3. And how about some thoughts on safety in the kitchen -
There's a lot that can be dangerous in the kitchen but a few simple concepts can arm our teenagers with the knowledge to be able to cook safely and not poison anyone.
- Don't wander too far from the kitchen - Particularly when there's something cooking on the hob.
- Raw chicken (and the juice of raw chicken) will make you ill - Be sure to wash everything (that's hands, worktops, chopping boards and utensils) thoroughly and with soap when you're finished to avoid this. In particular, NEVER use a board that you have used for raw chicken to prepare other uncooked foods unless you have thoroughly cleaned it first. #2 teenage son speculated that students who don't know about this must end up getting ill all the time when they leave home for college. True, but it's probably not as prevalent as alcohol induced illness.
- Keep your fingers away from the line of fire of sharp knives - for the very, very clumsy I would highly recommend a Mezaluna to keep those digits safe.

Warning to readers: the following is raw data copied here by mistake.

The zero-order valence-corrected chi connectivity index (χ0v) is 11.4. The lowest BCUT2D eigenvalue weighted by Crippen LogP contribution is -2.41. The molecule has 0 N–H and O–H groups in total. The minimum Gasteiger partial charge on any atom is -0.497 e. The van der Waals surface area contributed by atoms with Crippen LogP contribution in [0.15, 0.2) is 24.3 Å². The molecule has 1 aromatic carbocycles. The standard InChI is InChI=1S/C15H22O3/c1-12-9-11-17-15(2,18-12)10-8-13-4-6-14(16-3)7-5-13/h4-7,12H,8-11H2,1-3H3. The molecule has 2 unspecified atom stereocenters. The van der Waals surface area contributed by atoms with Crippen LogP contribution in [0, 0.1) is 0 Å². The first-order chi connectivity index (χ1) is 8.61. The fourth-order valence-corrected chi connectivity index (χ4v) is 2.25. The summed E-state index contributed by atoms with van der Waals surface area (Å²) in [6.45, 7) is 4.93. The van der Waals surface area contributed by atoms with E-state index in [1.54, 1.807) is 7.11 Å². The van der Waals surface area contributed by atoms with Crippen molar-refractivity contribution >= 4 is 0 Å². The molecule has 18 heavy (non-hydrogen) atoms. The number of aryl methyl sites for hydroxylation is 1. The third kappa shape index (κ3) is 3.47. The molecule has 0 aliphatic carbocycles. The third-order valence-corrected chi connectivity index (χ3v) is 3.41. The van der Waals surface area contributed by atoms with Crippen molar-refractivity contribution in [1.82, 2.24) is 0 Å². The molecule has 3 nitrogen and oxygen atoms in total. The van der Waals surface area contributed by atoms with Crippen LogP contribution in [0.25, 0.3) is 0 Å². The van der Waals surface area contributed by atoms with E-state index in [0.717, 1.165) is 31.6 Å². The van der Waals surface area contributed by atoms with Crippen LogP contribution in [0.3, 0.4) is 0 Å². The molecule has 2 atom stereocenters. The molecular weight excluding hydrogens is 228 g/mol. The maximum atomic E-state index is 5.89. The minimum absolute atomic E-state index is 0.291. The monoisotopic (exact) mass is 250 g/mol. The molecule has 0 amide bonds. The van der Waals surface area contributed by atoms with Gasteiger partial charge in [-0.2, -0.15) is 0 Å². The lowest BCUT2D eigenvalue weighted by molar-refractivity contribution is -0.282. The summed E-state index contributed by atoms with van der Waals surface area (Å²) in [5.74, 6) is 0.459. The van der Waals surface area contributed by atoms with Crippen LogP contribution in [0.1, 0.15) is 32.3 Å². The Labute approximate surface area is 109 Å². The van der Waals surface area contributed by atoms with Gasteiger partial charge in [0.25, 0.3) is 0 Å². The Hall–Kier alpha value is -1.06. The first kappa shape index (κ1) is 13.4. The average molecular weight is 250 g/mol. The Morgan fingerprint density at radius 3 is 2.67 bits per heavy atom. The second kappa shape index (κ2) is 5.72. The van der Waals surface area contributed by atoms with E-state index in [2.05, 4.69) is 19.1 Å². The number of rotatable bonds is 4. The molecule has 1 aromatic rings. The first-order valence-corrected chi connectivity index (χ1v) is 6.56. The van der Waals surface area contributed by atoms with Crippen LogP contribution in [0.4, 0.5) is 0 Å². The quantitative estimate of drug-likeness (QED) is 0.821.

- Use ovengloves rather than a tea towel for handling hot dishes - they will give you more protection.
4. Choosing dishes for teenagers to cook
You know your teenagers better than anyone, but here's what I've learned about choosing dishes that will engage -
- Heating up, combining and serving also counts as cooking when you're gaining skills and confidence. These Easy Oven Chips pair well will supermarket frozen breaded fish and peas. My teenagers tackled this exact meal here.
- One pot meals are practical and popular, such as this Holiday Hotpot. Plus there's less washing up!
- Creating meals that they might cook for themselves when they've flown the nest is more motivating. Here are some ideas -
- And don't forget sweet as well as savoury. Knowing how to make a Classic Victoria Sponge feels like an essential life skill to me and a Gooey Chocolate Mug Cake will cure no end of woes.
5. And finally, what kind of parenting is most helpful when teaching teenagers to cook?
Letting our teenagers loose in the kitchen can be a big step for parents as well as our budding chefs. We need to be patient, to give our teenagers space to learn and experiment, but also to make revolting disasters as well as triumphs. Encouragement is key here and trust. As well as a continual reminder of the importance of washing up afterwards!